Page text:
Atari 800XLCR
Codename: "Keri"
 

        During the final days in 1984 of Atari's ownership under Warner Communications new designs for Atari 800XL were in the works.    One such design called the Atari 800XLCR (Cost Reduced) involved a new motherboard design which not only incorporated the "FREDDIE" Memory processor, but also incorporated an entirely new chip design called "Keri".     Keri was the codename for the CGIA chip, which was the combined GTIA & ANTIC chips into one.      Many years ago a test board was found called the "Keri Performance Tester" and was marked during the Warner days of Atari, however it was a mysterious since the center of the board had a new chip holder which was a PLCC type and not a standard chip package that Atari had used in the past.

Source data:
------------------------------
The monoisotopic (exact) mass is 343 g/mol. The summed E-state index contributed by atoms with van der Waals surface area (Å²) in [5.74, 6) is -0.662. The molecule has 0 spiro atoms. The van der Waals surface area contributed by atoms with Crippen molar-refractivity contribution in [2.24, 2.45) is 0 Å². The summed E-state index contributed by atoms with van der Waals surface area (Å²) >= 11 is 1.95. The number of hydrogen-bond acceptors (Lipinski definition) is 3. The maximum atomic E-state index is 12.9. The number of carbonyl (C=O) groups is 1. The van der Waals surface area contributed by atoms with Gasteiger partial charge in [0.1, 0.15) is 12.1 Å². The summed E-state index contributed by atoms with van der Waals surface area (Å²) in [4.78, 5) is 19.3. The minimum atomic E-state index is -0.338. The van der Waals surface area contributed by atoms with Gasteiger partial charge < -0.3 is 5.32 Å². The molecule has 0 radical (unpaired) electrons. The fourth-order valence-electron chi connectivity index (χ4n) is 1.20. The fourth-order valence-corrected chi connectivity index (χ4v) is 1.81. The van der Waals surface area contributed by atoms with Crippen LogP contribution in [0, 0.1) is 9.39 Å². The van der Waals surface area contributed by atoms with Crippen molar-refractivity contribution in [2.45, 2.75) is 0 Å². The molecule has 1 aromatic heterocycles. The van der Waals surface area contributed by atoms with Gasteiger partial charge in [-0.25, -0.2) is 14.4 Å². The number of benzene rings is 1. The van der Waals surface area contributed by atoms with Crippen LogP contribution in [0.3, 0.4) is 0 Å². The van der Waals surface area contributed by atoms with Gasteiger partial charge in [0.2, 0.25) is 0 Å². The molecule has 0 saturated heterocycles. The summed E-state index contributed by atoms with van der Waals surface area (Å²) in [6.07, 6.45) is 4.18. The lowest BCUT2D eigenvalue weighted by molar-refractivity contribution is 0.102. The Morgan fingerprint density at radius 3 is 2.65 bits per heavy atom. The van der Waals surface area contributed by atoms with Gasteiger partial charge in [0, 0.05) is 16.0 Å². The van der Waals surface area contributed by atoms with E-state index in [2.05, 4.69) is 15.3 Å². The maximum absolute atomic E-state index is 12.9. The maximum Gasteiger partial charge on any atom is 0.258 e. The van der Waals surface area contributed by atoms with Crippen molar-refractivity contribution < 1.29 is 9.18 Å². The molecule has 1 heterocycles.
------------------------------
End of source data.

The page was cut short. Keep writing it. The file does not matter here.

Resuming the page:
The pieces to the mysterious puzzle all fell into place when this particular design of 800XL motherboard was brought into the Atari Museum archives, the new chip in the center of the board was none other then KERI herself, showing that Atari was in the process of looking into in new chip packaging and cost reducing designs.      The Atari 800XL line would've progressed farther and had a large market penetration if in 1983 James Morgan had not stopped all production of all products for 30 days while he examined the company when he took over in September of 1983 after Ray Kassar stepped down as CEO of Atari.      Also hampering production of the 800XL line in 1983 was the long decision process on whether the 800XL's should be manufactured at a much lower cost in a new plant or left at the current plant that Bob Malloy was in charge of running.   After much debate it was decided to leave the 800XL production at its current location and move it later.    These delays cost Atari the 1983 Christmas computer sales season, further hurting its position in the computer market and opening up far more room for Commodore to increase its already expanding lead in the marketplace.     The most crippling blow to the Atari Computer Division was the cancellation of the high end Atari 1400XL and Atari 1450XLD computers which were nearly ready for the Christmas 1983 season (incorporating such features as built in modems, speech synthesisers and also on the XLD line a built in disk drive).   The final major blow was the cancellation of the Atari 1600XL (codenamed Shatki) with its IBM compatibility features lining Atari up to become a competitor in the PC marketplace early on.